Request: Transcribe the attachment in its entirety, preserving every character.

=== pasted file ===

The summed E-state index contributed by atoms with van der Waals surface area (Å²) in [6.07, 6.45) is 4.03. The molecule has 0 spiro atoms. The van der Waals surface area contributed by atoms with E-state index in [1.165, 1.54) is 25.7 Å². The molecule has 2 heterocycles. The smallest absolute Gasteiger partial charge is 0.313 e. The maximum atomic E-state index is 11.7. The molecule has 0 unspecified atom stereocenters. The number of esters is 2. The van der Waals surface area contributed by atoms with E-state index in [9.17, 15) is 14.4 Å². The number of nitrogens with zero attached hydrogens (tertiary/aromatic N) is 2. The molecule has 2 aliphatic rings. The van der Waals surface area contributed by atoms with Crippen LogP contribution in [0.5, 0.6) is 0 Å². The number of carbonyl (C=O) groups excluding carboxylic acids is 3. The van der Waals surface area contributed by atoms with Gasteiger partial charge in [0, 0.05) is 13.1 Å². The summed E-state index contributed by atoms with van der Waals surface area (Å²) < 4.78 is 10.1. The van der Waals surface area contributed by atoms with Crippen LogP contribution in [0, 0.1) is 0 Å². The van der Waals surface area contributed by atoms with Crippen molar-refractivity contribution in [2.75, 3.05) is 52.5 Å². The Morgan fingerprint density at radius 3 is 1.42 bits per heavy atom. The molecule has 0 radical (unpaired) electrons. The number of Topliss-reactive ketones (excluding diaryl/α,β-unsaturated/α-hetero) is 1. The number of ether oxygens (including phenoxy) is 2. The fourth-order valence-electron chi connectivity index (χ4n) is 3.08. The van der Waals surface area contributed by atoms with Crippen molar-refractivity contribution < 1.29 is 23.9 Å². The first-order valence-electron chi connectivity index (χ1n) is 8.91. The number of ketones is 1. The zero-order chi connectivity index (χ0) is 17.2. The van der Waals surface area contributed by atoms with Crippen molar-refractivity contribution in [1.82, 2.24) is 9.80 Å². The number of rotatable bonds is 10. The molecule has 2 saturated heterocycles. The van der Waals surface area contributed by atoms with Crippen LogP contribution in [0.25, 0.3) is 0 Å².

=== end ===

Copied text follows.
The summed E-state index contributed by atoms with van der Waals surface area (Å²) in [6.07, 6.45) is 4.03. The molecule has 0 spiro atoms. The van der Waals surface area contributed by atoms with E-state index in [1.165, 1.54) is 25.7 Å². The molecule has 2 heterocycles. The smallest absolute Gasteiger partial charge is 0.313 e. The maximum atomic E-state index is 11.7. The molecule has 0 unspecified atom stereocenters. The number of esters is 2. The van der Waals surface area contributed by atoms with E-state index in [9.17, 15) is 14.4 Å². The number of nitrogens with zero attached hydrogens (tertiary/aromatic N) is 2. The molecule has 2 aliphatic rings. The van der Waals surface area contributed by atoms with Crippen LogP contribution in [0.5, 0.6) is 0 Å². The number of carbonyl (C=O) groups excluding carboxylic acids is 3. The van der Waals surface area contributed by atoms with Gasteiger partial charge in [0, 0.05) is 13.1 Å². The summed E-state index contributed by atoms with van der Waals surface area (Å²) < 4.78 is 10.1. The van der Waals surface area contributed by atoms with Crippen LogP contribution in [0, 0.1) is 0 Å². The van der Waals surface area contributed by atoms with Crippen molar-refractivity contribution in [2.75, 3.05) is 52.5 Å². The Morgan fingerprint density at radius 3 is 1.42 bits per heavy atom. The molecule has 0 radical (unpaired) electrons. The number of Topliss-reactive ketones (excluding diaryl/α,β-unsaturated/α-hetero) is 1. The number of ether oxygens (including phenoxy) is 2. The fourth-order valence-electron chi connectivity index (χ4n) is 3.08. The van der Waals surface area contributed by atoms with Crippen molar-refractivity contribution < 1.29 is 23.9 Å². The first-order valence-electron chi connectivity index (χ1n) is 8.91. The number of ketones is 1. The zero-order chi connectivity index (χ0) is 17.2. The van der Waals surface area contributed by atoms with Crippen molar-refractivity contribution in [1.82, 2.24) is 9.80 Å². The number of rotatable bonds is 10. The molecule has 2 saturated heterocycles. The van der Waals surface area contributed by atoms with Crippen LogP contribution in [0.25, 0.3) is 0 Å².